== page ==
Third, there is the perspicuity or efficacy of Scripture. Though not used as often, I like the term clarity. Herman Bavinck says it nicely, “Scripture speaks in the language of life, of the heart, of immediacy, of inspiration, and is thus understandable for every man, going forth into every generation, never growing old in its time, and therefore classic in the highest sense, in an utterly unique sense of the word.” (Bavinck, Eloquence, 37-38). John Calvin uses the image of the labyrinth to describe our natural knowledge of God apart from His Word. The Bible is not a labyrinth that can only be navigated by the educated and elite. The Bible is the clear thread that leads us out of the confusing labyrinth of our (mis)understandings of God. While we should value education and the use of original languages and grammar in studying the Bible, the truth of Scripture is fundamentally clear and not hidden. The Bible’s message is simple and clear enough for a child to understand, but deep enough that scholars will spend a lifetime studying it. This property guards against the Bible being metaphorically taken out of the hands of the people and kept only in the hands of the clergy. 

Fourth, there is the authority of Scripture. Often this property was listed first. We see this in Belgic Confession, Article 5, where the books of the Bible are received “for the regulating, founding, and establishing of our faith.” In the RCA, we talk about Scripture as ‘the only rule for faith and life.’ The content of our faith and the shape of our life as disciples is ruled by the Word of God. It is the norm, the standard for our faith and life as Christians. We are to be guided not by the whims of culture or our feelings or our desires, but by God’s Word. For the Reformed, scripture was also the final authority, the final court of appeals, so to speak, in any controversy on what we believe or how we live. In practical terms, I put it this way: If I read God’s Word and through study am confident that I understand it correctly, but I still don’t like what it says, then the problem is with me and not with the Word of God. That’s the kind of way that this authority of Scripture can function.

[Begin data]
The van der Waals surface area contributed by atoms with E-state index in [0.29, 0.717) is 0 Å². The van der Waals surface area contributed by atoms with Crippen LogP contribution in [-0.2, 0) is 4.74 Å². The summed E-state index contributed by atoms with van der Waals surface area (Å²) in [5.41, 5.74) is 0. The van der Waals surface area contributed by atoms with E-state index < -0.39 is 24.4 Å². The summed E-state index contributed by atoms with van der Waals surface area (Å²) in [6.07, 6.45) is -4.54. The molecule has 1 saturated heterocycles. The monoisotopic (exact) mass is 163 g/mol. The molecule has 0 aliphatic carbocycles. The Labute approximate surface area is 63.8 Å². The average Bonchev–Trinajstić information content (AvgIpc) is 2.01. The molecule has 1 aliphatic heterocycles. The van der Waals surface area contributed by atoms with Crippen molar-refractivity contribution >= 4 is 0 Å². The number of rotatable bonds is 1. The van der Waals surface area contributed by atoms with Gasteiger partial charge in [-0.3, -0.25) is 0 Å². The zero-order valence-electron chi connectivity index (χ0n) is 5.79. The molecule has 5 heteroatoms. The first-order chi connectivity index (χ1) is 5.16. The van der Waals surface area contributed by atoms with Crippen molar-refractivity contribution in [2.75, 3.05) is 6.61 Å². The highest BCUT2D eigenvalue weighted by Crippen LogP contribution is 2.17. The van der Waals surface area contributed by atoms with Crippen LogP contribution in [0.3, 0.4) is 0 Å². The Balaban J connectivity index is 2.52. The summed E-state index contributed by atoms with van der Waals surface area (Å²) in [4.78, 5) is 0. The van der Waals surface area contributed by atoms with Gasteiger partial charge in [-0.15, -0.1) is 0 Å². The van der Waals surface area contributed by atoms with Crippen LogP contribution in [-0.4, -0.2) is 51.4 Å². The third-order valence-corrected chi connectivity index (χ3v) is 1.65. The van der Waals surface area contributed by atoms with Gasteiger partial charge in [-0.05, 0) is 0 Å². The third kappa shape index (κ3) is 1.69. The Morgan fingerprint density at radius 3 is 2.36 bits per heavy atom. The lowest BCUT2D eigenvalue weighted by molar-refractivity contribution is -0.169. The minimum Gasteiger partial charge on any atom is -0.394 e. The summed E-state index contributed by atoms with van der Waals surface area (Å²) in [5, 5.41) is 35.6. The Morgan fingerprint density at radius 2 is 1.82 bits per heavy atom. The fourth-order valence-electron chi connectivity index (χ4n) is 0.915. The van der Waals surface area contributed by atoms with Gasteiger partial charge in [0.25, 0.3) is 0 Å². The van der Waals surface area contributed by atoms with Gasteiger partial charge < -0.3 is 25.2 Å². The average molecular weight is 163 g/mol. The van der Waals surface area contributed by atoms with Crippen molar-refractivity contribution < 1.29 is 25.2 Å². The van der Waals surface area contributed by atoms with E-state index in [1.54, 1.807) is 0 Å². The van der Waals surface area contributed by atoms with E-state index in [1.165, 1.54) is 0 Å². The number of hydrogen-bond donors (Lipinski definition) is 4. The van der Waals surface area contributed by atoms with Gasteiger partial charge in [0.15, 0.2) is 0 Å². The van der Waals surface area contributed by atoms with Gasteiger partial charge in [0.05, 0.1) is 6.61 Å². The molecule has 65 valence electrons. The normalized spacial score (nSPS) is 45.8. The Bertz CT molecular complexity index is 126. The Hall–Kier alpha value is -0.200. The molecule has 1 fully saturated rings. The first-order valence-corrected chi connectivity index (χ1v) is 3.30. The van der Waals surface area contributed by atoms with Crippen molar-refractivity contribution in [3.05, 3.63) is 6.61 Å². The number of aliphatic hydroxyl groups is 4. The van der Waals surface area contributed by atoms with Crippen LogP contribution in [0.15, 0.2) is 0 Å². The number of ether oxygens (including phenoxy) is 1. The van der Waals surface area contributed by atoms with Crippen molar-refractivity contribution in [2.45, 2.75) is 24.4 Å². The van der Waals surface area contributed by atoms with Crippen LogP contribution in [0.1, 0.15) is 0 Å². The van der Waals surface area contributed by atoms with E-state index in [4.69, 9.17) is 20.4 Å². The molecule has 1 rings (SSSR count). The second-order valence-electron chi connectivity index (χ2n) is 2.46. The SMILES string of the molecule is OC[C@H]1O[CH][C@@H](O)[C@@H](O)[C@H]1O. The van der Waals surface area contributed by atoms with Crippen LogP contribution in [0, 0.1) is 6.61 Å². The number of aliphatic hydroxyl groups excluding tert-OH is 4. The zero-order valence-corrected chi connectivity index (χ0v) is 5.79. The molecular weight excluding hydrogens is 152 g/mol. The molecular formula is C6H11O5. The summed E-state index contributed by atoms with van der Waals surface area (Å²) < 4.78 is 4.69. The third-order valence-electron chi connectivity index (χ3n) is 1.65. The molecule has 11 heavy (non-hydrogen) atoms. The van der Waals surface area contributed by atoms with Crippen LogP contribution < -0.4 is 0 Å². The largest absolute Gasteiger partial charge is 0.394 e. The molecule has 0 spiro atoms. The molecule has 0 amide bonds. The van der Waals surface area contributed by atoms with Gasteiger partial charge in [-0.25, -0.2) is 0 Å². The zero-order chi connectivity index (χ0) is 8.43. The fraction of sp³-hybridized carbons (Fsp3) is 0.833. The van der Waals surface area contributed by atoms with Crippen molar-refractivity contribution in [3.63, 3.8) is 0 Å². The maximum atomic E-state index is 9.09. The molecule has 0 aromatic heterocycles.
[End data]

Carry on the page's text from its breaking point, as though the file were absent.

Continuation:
The first question that shapes how the Reformed interpret the Bible is ‘What is it?’ We can identify certain properties of Scripture that make a difference in how we read it. I grouped them in four categories: the truth/reliability of Scripture, the sufficiency of scripture, the clarity of scripture, and the authority of scripture.

What is it for? 

What is Scripture for? Purpose determines use. We use a wrench to turn bolts and not to hammer in nails because we know what it is for. When someone hands me some chocolate and tells me that it is for my children, I now know what to do with the chocolate. I don’t eat it myself, even if that seems like fun. I relate to it based upon the purpose for which it was given. In a similar way, knowing why Scripture was given will shape how we read it, related to it, what we do with it. The Belgic Confession, Article 3 says the that the Scriptures were given “with special care for us and for our salvation.” 

Scripture was given ‘for us.’ By ‘us,’ the Belgic Confession means the church. For the Reformed, Scripture was given to build up the church and to glorify God. When Calvin argued for the Bible to be translated into the language of the common people and for the importance of people reading in their own language, he used the image of the church as the school of Christ. The Bible should be in the hands of the people, in a language they can understand, so that we would grow in our ability to encourage and correct one another in the faith and thus grow as a church (Zachman, The People’s Book, 64-68). The natural home of the Bible is the church. It is an apologetic and evangelistic word, but its primary place is in the life of the church.